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Southwest Mexican Sopaipillas

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Are there any Mexican restaurants in the S.F. Bay area that have good Southwest sopaipillas ?

I first encountered this fry bread while working in Albuquerque, New Mexico . I have fond memories of biting off the corner of a fresh warm puffy triangle and pouring in honey from a squeeze bottle. Simple and great!

The times I've tried "sopaipillas" in the Bay area have been a great disappointment. Usually they are fried to a dark brown crisp with way too much honey and cinnamon dumped on top .

BTW, I don't feel like travelling all the way to Sacramento's Arco Arena for some :

http://www.sacbee.com/taste/features/...

Hope you folks can help!

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  1. If you can't find a local place, somewhere I have a recipe that a Navajo friend gave me in college. Maybe I can locate it, if you're interested. I used to make them at home, although that was ages ago.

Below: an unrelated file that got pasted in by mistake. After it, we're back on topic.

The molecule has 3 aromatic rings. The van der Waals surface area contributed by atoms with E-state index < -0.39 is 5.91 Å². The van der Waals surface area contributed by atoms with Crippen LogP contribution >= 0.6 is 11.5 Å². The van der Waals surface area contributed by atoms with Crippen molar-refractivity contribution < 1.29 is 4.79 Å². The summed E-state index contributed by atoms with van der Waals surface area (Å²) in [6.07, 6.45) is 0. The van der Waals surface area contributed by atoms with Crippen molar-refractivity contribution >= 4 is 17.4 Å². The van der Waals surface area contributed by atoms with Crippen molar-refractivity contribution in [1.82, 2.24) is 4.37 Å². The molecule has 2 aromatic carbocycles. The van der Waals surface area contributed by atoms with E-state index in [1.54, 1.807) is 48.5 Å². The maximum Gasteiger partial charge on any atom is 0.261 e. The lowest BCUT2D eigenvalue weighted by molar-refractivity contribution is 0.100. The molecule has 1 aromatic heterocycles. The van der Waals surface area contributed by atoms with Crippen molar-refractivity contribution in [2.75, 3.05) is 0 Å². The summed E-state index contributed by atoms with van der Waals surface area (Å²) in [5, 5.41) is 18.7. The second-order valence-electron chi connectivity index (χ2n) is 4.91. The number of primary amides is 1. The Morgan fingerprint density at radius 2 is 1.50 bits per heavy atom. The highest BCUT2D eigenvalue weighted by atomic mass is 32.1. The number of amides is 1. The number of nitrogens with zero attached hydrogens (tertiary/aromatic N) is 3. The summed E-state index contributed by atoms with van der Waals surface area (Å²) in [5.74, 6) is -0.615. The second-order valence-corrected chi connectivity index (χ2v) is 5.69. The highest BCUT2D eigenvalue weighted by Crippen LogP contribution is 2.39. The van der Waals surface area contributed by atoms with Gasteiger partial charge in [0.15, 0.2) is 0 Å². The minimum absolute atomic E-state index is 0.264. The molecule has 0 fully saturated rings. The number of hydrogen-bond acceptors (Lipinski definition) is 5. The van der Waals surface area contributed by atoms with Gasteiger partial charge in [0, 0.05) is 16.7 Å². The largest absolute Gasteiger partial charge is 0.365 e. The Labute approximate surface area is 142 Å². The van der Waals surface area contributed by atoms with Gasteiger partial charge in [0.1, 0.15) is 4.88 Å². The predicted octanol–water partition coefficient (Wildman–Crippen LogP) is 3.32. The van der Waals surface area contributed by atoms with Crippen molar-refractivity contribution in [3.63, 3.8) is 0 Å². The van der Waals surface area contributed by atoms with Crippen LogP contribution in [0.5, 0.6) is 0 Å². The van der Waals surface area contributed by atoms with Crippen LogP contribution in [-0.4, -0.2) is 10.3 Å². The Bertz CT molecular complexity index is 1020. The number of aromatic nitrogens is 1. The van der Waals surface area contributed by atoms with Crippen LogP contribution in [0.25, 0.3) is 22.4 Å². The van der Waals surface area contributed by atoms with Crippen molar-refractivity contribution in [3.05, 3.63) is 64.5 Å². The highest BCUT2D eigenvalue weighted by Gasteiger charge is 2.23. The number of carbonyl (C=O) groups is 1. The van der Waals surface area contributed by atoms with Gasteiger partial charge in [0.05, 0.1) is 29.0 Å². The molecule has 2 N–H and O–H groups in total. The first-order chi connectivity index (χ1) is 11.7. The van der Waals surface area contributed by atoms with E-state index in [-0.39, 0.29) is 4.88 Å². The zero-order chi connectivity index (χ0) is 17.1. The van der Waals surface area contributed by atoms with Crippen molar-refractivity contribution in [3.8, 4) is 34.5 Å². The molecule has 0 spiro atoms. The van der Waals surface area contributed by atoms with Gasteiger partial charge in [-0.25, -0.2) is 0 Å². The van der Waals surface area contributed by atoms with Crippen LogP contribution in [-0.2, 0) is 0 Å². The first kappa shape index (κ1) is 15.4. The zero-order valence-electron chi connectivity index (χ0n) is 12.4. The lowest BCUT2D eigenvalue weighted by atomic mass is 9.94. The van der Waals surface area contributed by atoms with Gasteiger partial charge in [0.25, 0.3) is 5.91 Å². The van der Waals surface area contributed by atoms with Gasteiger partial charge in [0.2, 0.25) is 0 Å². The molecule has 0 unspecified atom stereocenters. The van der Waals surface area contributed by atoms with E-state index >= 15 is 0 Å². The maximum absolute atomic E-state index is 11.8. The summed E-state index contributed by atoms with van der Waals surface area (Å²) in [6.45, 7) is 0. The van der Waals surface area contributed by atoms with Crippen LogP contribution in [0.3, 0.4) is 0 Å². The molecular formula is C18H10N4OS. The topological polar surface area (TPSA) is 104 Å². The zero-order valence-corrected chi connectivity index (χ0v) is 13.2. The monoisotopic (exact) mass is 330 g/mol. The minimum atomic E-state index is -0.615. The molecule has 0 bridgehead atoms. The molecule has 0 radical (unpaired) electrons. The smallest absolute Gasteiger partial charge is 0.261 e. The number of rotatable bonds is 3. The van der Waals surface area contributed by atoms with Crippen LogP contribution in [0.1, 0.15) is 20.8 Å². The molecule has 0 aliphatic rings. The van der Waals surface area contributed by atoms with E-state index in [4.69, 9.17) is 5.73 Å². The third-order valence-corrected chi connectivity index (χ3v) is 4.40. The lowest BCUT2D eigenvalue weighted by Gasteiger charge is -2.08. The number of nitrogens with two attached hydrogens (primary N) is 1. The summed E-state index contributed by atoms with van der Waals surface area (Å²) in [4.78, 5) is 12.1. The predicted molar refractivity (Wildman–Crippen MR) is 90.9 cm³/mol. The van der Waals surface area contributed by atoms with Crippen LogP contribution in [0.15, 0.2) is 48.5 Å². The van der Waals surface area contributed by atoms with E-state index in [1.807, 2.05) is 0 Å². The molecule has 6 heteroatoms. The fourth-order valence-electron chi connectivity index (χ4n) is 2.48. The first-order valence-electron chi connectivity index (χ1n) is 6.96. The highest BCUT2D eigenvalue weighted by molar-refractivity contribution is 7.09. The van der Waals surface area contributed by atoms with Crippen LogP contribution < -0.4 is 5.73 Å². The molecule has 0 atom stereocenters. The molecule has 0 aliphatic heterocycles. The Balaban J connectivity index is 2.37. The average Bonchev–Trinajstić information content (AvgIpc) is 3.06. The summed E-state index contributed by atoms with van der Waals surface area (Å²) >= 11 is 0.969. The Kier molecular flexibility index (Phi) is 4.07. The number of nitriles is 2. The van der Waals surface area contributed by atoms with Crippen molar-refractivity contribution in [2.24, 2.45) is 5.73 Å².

Did you ever find a restaurant for your dad's party?

    2 Replies
    1. re: Melanie Wong

      If you can't find the recipe, there seems to be many recipes for sopaipillas on the WWWeb, so you could just give me the URL to the online recipe that most closely matches what you remember. Thanks!

      My wife & I got some takeout from Fook Yuen last night - very tasty! I'm going to mail my dad the menus and hope he likes what he sees. It may be pricier than what he was hoping for, but I'll remind him that I'm paying!

      1. re: Larry Ching

        Thanks for letting me off easy, Larry. The recipe I used had baking powder as a leavening agent so I pick the one linked below. I noticed that other recipes had no leavening or used yeast.

        If you ever see a Native American pow-wow on a community events calendar, check it out. That's where I first tasted these.

        Another thought that just popped into my head is Hungarian langos. I tried these in Budapest a few years ago. My Hungarian friend described the cultural exchange his father with the University of Utah. When the sopaipillas came out, he was very surprised to find his native food in the southwest. The langos of Hungary also has potato starch in it, so its a little softer in texture. The traditional topping is garlic juice and a bit of sour cream, maybe some grated cheese. The menu at Bistro E in San Francisco includes these - might be worth a visit.

        Link: http://www.fastq.com/~jbpratt/recipes...

    2. Just saw the news coverage of the big pow-wow at SU this weekend. This might be your chance to find some good sopaipillas.